There are four minerals that the technology we use every day (phones, laptops, digital cameras etc.) could not function without - tin, tungsten, tantalum and gold. These minerals are sourced in the Eastern Congo, where various militant groups control the mines and the local population. They force people, including children, into labour, tax them heavily and enjoy a large profit. The armed groups have used rape widely as a tool of war and a way to intimidate local people, and they have perpetrated some of the worst forms of torture. It is estimated around six million people have died and hundreds of thousands of women and girls have been raped, all while commanders earn millions of dollars each year selling these minerals for use in electronics.
Our ultimate goal is to entice the University's Committee on Sustainable Development to pass a resolution that will:
1.) call for the university to act with more transparency, responsibility, and due diligence when purchasing electronics
2.) call for the university to make a public statement demanding their suppliers to provide 'conflict-free' products and publish the origins of the minerals used in their products
3.) call for the university to sign itself into the Conflict-Free Campus Initiative, therefore aligning St Andrews with Emory University, UC Davis, UC Santa Cruz, University of Pennsylvania, and our other partner universities involved in the Conflict-Free Campus Initiative
Tin, tungsten, tantalum, and gold are essential to the performance of our SMART technology used in cell phones, laptops, digital cameras and other high-end consumer electronics. These minerals are sourced from eastern Congo, home to the deadliest conflict in the world since World War II. Currently, armed groups use rape and torture to destroy communities and control lucrative mines. They force workers into slavery, including children, loot villages, and perpetrate some of the worst forms of torture. Over six million people have died and hundreds of thousands of women and girls have been raped, all while commanders earn millions of dollars each year selling these minerals for use in electronics.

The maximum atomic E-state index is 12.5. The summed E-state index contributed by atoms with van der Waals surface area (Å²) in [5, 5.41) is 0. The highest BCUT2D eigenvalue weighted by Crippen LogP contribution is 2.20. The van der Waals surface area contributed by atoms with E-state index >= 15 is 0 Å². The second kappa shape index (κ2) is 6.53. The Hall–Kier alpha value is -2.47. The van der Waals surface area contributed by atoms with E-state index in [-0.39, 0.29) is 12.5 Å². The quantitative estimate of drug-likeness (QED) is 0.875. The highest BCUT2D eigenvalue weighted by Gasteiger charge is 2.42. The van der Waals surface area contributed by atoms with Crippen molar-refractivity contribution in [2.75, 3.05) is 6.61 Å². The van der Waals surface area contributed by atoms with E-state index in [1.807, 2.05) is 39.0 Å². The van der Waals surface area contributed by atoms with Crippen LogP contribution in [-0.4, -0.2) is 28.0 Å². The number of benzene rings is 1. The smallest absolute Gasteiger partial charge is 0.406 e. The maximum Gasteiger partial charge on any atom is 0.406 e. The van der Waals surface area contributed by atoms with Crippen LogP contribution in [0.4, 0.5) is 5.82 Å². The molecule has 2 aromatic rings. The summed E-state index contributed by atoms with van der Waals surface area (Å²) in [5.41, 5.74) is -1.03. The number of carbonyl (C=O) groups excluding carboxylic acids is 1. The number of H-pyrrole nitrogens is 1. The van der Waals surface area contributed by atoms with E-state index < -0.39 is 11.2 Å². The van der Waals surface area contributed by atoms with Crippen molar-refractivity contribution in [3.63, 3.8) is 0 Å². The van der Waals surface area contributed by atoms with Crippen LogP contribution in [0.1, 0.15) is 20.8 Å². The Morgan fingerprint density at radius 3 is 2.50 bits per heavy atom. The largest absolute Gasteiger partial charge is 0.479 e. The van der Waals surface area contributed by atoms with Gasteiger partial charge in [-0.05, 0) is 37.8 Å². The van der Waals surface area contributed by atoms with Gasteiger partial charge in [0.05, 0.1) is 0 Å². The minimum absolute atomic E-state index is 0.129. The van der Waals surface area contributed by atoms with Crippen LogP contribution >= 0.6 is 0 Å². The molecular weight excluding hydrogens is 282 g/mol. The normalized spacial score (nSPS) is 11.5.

With this in mind,
I. I call for the top 100 software companies to revise their procurement policies with their resource suppliers in order to ensure ‘Conflict Resources’ are not and will not be present in their products;
II. I call for the top 100 software companies of 2011 (according to softwaretop100.org) to act with greater transparency, responsibility, and due diligence when buying from their respective suppliers;
III. I call for all electronics companies to display on the packaging which resources were used to create the product and the origins of where the resources were extracted;
IV. I demand the creation of the first ‘conflict-free’ product and an accessible ‘conflict-free’ market;
V. I petition both British Parliament and European Parliament to pass legislation that addresses and resolves the four aforementioned clauses;
VI. I petition St Andrews University to pass a resolution that addresses clauses 1, 2, 3, 4, and 5.
I refuse to remain complicit in the trade of conflict minerals and demand change as soon as possible.
Thank you for your time and I look forward to seeing my university join the Conflict-Free Campus Initiative.